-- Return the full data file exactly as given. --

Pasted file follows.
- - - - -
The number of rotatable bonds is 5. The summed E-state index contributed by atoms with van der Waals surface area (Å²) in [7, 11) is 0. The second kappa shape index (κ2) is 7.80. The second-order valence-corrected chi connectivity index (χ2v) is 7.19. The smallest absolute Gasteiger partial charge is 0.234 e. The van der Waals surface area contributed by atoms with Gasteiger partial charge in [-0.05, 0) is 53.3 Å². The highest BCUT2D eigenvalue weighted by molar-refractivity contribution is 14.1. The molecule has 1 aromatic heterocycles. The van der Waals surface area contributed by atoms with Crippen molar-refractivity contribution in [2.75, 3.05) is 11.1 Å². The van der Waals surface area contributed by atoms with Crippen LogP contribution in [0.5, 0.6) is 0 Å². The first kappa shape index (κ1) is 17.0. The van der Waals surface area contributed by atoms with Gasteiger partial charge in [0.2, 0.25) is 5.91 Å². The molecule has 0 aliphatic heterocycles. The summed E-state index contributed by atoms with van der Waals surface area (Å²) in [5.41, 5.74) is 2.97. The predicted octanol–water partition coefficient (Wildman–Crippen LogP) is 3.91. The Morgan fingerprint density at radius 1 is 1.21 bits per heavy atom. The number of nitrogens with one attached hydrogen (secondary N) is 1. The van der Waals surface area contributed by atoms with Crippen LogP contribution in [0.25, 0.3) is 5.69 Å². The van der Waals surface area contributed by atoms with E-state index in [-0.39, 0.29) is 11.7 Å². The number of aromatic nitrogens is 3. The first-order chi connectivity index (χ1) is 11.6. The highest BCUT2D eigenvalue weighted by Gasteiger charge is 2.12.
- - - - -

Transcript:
The number of rotatable bonds is 5. The summed E-state index contributed by atoms with van der Waals surface area (Å²) in [7, 11) is 0. The second kappa shape index (κ2) is 7.80. The second-order valence-corrected chi connectivity index (χ2v) is 7.19. The smallest absolute Gasteiger partial charge is 0.234 e. The van der Waals surface area contributed by atoms with Gasteiger partial charge in [-0.05, 0) is 53.3 Å². The highest BCUT2D eigenvalue weighted by molar-refractivity contribution is 14.1. The molecule has 1 aromatic heterocycles. The van der Waals surface area contributed by atoms with Crippen molar-refractivity contribution in [2.75, 3.05) is 11.1 Å². The van der Waals surface area contributed by atoms with Crippen LogP contribution in [0.5, 0.6) is 0 Å². The first kappa shape index (κ1) is 17.0. The van der Waals surface area contributed by atoms with Gasteiger partial charge in [0.2, 0.25) is 5.91 Å². The molecule has 0 aliphatic heterocycles. The summed E-state index contributed by atoms with van der Waals surface area (Å²) in [5.41, 5.74) is 2.97. The predicted octanol–water partition coefficient (Wildman–Crippen LogP) is 3.91. The Morgan fingerprint density at radius 1 is 1.21 bits per heavy atom. The number of nitrogens with one attached hydrogen (secondary N) is 1. The van der Waals surface area contributed by atoms with Crippen LogP contribution in [0.25, 0.3) is 5.69 Å². The van der Waals surface area contributed by atoms with E-state index in [-0.39, 0.29) is 11.7 Å². The number of aromatic nitrogens is 3. The first-order chi connectivity index (χ1) is 11.6. The highest BCUT2D eigenvalue weighted by Gasteiger charge is 2.12.